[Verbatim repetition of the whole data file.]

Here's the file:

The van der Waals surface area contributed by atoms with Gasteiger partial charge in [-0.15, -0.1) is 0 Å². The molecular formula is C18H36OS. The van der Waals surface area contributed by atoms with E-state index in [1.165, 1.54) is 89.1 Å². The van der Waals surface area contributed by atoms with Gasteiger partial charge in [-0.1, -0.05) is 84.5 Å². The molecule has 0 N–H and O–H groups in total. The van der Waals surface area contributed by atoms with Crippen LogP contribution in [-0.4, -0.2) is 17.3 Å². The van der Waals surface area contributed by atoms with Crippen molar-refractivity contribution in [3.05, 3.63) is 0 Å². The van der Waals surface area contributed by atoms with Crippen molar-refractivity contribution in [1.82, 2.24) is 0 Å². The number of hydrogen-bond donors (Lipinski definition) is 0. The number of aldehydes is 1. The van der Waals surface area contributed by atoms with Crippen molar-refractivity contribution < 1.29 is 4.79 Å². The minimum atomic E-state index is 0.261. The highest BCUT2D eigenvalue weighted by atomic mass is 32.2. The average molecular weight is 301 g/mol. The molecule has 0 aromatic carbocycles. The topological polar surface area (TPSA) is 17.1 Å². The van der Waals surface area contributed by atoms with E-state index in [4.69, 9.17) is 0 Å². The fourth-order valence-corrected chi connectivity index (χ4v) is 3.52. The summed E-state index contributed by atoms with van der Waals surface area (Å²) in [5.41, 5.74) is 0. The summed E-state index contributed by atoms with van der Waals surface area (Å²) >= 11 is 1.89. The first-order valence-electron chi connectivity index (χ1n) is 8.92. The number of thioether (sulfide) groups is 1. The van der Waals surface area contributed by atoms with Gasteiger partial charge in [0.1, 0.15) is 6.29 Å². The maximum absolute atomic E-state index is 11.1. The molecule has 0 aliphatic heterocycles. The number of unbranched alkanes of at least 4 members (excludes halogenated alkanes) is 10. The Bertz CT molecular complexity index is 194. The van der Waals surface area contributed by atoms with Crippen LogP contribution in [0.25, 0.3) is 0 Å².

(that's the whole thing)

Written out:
The van der Waals surface area contributed by atoms with Gasteiger partial charge in [-0.15, -0.1) is 0 Å². The molecular formula is C18H36OS. The van der Waals surface area contributed by atoms with E-state index in [1.165, 1.54) is 89.1 Å². The van der Waals surface area contributed by atoms with Gasteiger partial charge in [-0.1, -0.05) is 84.5 Å². The molecule has 0 N–H and O–H groups in total. The van der Waals surface area contributed by atoms with Crippen LogP contribution in [-0.4, -0.2) is 17.3 Å². The van der Waals surface area contributed by atoms with Crippen molar-refractivity contribution in [3.05, 3.63) is 0 Å². The van der Waals surface area contributed by atoms with Crippen molar-refractivity contribution in [1.82, 2.24) is 0 Å². The number of hydrogen-bond donors (Lipinski definition) is 0. The number of aldehydes is 1. The van der Waals surface area contributed by atoms with Crippen molar-refractivity contribution < 1.29 is 4.79 Å². The minimum atomic E-state index is 0.261. The highest BCUT2D eigenvalue weighted by atomic mass is 32.2. The average molecular weight is 301 g/mol. The molecule has 0 aromatic carbocycles. The topological polar surface area (TPSA) is 17.1 Å². The van der Waals surface area contributed by atoms with E-state index in [4.69, 9.17) is 0 Å². The fourth-order valence-corrected chi connectivity index (χ4v) is 3.52. The summed E-state index contributed by atoms with van der Waals surface area (Å²) in [5.41, 5.74) is 0. The summed E-state index contributed by atoms with van der Waals surface area (Å²) >= 11 is 1.89. The first-order valence-electron chi connectivity index (χ1n) is 8.92. The number of thioether (sulfide) groups is 1. The van der Waals surface area contributed by atoms with Gasteiger partial charge in [0.1, 0.15) is 6.29 Å². The maximum absolute atomic E-state index is 11.1. The molecule has 0 aliphatic heterocycles. The number of unbranched alkanes of at least 4 members (excludes halogenated alkanes) is 10. The Bertz CT molecular complexity index is 194. The van der Waals surface area contributed by atoms with Crippen LogP contribution in [0.25, 0.3) is 0 Å².